How to Give
What is a Legacy Gift?
A Legacy Gift is one you arrange now to provide support to the National Gallery in the future. It is usually funded from the assets you have built over a lifetime, rather than from your current income. For that reason, it may allow you to make a larger financial contribution than would otherwise be possible – and achieve a more profound impact. Bequests and gifts of Life Insurance policies, securities, RRSPs, RIFFs, real estate and works of art are among the most popular ways to make a Legacy Gift.
A gift of that nature enables you to maximize the benefits of your donation for yourself, for your loved ones, and for the National Gallery. It offers potentially significant tax incentives. Allows great flexibility in structuring your donation, so that you can preserve more of your estate for your loved ones and other beneficiaries. And it lets you retain control of your assets during your lifetime – an important consideration in our challenging economic times.
Making A Legacy Gift Through a Bequest
One of the easiest and most popular ways of making a Legacy Gift to the National Gallery is to remember the institution in your Will.
Bequests to the Foundation can take many forms, including a lump sum of money, a gift of securities, real estate, personal property such as a work of art, a named percentage or portion of your estate, a percentage of estate residue, and so on. They provide substantial income tax relief: your estate will receive a tax receipt for the amount of the gift (or the fair market value of the gifted property), which could reduce the tax it needs to pay and thus preserve more of your legacy for your loves ones and other favorite causes.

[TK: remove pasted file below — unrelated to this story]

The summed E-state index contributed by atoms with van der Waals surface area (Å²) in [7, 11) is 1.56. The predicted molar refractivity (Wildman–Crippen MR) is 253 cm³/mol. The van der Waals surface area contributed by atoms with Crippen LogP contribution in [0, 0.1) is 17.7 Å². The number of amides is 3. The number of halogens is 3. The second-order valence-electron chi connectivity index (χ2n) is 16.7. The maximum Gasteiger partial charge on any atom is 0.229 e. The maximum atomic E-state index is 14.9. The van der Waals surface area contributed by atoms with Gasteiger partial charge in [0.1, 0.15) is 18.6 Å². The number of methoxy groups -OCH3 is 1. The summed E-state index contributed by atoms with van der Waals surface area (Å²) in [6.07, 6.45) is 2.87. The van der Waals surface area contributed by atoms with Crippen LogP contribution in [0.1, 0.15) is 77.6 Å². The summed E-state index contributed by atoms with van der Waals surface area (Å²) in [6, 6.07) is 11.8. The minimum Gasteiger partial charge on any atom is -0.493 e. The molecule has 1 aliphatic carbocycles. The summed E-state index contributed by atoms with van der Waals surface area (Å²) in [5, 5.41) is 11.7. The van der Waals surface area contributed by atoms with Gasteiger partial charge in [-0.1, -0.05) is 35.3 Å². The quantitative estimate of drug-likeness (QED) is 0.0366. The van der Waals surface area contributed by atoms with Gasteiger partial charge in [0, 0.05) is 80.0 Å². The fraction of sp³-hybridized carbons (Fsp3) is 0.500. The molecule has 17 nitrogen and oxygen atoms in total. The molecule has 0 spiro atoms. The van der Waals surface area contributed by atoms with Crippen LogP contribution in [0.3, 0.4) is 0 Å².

Making A Legacy Gift by Giving a Life Insurance Policy
Making a gift of a life insurance policy to the National Gallery of Canada Foundation is another way of leaving a lasting legacy. Affordable and accessible to almost everyone, it has the added advantage of enabling you to fulfill your philanthropic wishes while preserving your other assets for your loved ones. It also provides immediate or deferred tax advantages, depending on the approach you take to give the policy.